[squeak-dev] String>expandMacros rules?
hannes.hirzel at gmail.com
Tue Mar 7 10:44:23 UTC 2017
On 3/6/17, tim Rowledge <tim at rowledge.org> wrote:
> [removing some mangled quote-misattribution that doesn’t really matter ]
>>>> ‘%-0.1e’ printf: x
>>>> is a whole lot nicer than
>>>> (x printShowingDecimalPlaces: 1) padded: #left to: 1 with: $0
>>> I would really say the other way round.
>>> Really, frist is faster to write, but second is easier to read.
>>> I don't have to memorize what character means left or right padding, what
>>> number means precision and what means overall length and such.
>>> I think the first one is trying too hard (why, yes, C, I am looking at
>> My thoughts exactly!
> Well there’s two parts to this
> a) the ability to neatly format output for printing/displaying in
> textmorphs/writing to CSV or similar files/transmitting across messaging
Yes, this is a definite need. Thanks, Tim that you works on this.
> b) the precise syntax used
A matter of discussion....
> It’s useful to be able to get a Float to print in a suitable format with
> alignment, precision, padding or whatever. Same with other numbers.
To have a consistent solution for numbers is a need.
> We have
> quite a lot of code scattered about that does various parts of it with
> varying degrees of niceness. It would be nice to get it nicely aligned so
> that it is findable without spending too much time.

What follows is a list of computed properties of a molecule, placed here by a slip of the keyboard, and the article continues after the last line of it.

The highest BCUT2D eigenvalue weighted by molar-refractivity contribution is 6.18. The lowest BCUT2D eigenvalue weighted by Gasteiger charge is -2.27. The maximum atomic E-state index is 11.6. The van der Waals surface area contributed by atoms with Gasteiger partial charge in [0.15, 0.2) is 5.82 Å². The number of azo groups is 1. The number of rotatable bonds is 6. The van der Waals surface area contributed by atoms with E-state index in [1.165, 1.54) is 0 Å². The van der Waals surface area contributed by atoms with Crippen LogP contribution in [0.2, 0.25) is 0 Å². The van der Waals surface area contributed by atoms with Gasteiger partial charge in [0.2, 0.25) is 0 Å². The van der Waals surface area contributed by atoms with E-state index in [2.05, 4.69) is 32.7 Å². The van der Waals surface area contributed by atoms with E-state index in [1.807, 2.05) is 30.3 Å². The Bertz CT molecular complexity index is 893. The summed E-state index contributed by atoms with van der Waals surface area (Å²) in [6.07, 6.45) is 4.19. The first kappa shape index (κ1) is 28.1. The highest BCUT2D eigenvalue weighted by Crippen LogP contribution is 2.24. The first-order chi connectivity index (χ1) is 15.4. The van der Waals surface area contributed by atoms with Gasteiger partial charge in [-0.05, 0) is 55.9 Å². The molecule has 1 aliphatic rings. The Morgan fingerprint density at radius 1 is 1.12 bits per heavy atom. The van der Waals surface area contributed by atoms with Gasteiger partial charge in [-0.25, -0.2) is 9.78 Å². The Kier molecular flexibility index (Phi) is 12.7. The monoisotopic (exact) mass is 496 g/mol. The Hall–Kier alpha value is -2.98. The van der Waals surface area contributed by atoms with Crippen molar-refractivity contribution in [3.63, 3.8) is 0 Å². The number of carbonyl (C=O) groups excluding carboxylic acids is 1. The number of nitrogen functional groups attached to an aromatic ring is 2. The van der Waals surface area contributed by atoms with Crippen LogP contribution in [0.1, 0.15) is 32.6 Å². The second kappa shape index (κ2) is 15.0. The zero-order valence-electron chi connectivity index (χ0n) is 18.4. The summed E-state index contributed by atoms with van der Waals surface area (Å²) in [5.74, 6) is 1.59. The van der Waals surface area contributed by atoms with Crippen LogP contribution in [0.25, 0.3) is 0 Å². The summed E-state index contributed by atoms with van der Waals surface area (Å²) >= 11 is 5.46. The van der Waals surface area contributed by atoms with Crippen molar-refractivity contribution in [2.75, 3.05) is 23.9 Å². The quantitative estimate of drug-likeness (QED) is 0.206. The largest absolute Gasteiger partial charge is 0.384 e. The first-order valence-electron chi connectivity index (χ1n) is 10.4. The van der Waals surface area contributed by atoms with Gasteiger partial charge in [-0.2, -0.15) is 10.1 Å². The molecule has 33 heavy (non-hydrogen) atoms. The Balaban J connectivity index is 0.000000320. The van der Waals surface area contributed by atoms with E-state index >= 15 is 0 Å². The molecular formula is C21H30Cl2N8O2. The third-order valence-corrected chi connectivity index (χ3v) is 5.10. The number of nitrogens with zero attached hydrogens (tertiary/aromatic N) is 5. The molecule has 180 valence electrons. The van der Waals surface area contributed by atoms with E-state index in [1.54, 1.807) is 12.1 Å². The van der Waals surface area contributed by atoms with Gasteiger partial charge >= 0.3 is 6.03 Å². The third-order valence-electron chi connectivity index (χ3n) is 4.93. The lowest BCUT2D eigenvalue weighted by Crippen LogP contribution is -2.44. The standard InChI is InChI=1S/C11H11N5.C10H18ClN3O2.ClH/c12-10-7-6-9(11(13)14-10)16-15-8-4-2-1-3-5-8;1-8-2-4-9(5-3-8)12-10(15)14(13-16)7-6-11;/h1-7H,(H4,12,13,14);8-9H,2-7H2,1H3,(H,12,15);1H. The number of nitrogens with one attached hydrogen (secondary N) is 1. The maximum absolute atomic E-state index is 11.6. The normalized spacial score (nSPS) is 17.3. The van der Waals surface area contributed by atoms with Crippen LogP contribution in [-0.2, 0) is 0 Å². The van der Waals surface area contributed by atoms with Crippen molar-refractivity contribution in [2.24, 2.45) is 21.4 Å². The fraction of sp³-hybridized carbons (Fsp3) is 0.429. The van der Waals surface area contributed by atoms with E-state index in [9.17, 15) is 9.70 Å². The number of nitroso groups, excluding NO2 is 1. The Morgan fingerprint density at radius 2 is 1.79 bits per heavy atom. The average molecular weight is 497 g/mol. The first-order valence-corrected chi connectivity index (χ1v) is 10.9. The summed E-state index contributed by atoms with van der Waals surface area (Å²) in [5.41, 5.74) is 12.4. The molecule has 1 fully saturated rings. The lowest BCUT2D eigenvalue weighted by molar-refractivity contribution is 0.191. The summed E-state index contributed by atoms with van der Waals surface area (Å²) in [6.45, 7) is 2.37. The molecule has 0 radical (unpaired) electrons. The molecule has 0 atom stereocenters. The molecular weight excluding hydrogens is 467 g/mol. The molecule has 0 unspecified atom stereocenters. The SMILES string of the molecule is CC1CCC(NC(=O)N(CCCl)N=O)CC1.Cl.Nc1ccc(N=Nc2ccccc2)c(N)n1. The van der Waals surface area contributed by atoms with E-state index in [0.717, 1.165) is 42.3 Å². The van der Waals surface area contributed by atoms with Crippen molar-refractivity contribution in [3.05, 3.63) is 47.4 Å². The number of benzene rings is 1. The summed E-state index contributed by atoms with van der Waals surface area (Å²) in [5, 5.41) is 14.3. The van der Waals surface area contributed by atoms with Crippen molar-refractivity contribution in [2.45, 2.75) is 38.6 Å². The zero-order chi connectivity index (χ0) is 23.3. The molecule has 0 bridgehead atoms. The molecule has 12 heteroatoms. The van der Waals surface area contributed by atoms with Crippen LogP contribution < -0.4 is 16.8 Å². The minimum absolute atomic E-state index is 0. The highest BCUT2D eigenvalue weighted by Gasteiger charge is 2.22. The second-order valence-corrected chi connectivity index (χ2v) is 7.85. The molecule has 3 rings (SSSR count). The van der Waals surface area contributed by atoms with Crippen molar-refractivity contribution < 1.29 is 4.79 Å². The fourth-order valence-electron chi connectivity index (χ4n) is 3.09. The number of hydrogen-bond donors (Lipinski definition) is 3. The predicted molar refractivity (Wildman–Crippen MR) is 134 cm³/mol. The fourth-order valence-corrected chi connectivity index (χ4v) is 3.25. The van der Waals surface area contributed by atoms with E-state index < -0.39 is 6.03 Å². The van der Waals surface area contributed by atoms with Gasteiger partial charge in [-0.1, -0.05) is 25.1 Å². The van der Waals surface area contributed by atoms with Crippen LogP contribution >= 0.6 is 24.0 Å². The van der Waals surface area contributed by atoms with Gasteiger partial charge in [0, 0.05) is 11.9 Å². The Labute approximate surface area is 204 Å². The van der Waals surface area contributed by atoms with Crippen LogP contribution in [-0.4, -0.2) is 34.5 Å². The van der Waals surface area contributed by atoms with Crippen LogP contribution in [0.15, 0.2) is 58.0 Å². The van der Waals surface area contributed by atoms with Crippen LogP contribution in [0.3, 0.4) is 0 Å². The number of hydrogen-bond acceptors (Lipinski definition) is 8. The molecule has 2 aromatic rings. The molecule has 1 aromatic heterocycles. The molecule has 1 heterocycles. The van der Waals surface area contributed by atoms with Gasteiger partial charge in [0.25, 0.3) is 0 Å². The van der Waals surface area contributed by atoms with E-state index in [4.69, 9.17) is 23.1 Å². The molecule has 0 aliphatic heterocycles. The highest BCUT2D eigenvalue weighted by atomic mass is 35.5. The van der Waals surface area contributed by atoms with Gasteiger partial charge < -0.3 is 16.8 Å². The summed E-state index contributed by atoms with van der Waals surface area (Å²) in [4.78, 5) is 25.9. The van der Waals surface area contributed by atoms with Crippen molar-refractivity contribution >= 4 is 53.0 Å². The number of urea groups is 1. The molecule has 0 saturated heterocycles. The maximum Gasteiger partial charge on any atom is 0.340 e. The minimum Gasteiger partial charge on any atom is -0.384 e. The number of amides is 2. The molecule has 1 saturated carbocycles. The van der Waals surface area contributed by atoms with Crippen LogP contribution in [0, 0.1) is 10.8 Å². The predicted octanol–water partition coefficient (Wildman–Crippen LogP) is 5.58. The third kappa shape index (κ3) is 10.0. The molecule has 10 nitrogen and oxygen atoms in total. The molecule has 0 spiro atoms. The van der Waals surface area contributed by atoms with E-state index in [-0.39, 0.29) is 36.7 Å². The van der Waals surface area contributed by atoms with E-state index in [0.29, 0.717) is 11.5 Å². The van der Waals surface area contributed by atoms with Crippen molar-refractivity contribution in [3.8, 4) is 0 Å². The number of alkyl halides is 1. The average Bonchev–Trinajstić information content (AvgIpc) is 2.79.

> If the best way to do that is with
> Float>printInMaxWidth:withDecimalPlaces:aligned:paddingChar:etc:etc: then
> fine; it’s better than the current situation.
Surely a good first step and you will probably have no objections from
anybody for this.
> Then to simplify life we’d
> probably want versions that assume default width, or precision, or padding
> and so on, so now you have more messages to know about. Then someone will
> want a simple spec language to encode the format. And we re-invent the C
> format in all but name and possibly incompletely anyway.
Yes, this is an issue.
> At a total cost of 53 methods across 10 classes (including unit tests) to
> provide a neat and simple and flexible formatter - even if you don’t like
> the specific spec language details - this is a pretty good deal.
I do not understand what you mean with the last paragraph. To what do
the 53 methods refer to?
However going for a well known existing formatting language is surely
a good thing. Even if you do not like the particular syntax.
" The format string is written in a simple template language, and
specifies a method for rendering an arbitrary number of varied data
type parameters into a string"
The list here
has 27 languages implementing the small printf DSL.
> tim Rowledge; tim at rowledge.org; http://www.rowledge.org/tim
> The problem with the gene pool is that there is no lifeguard.
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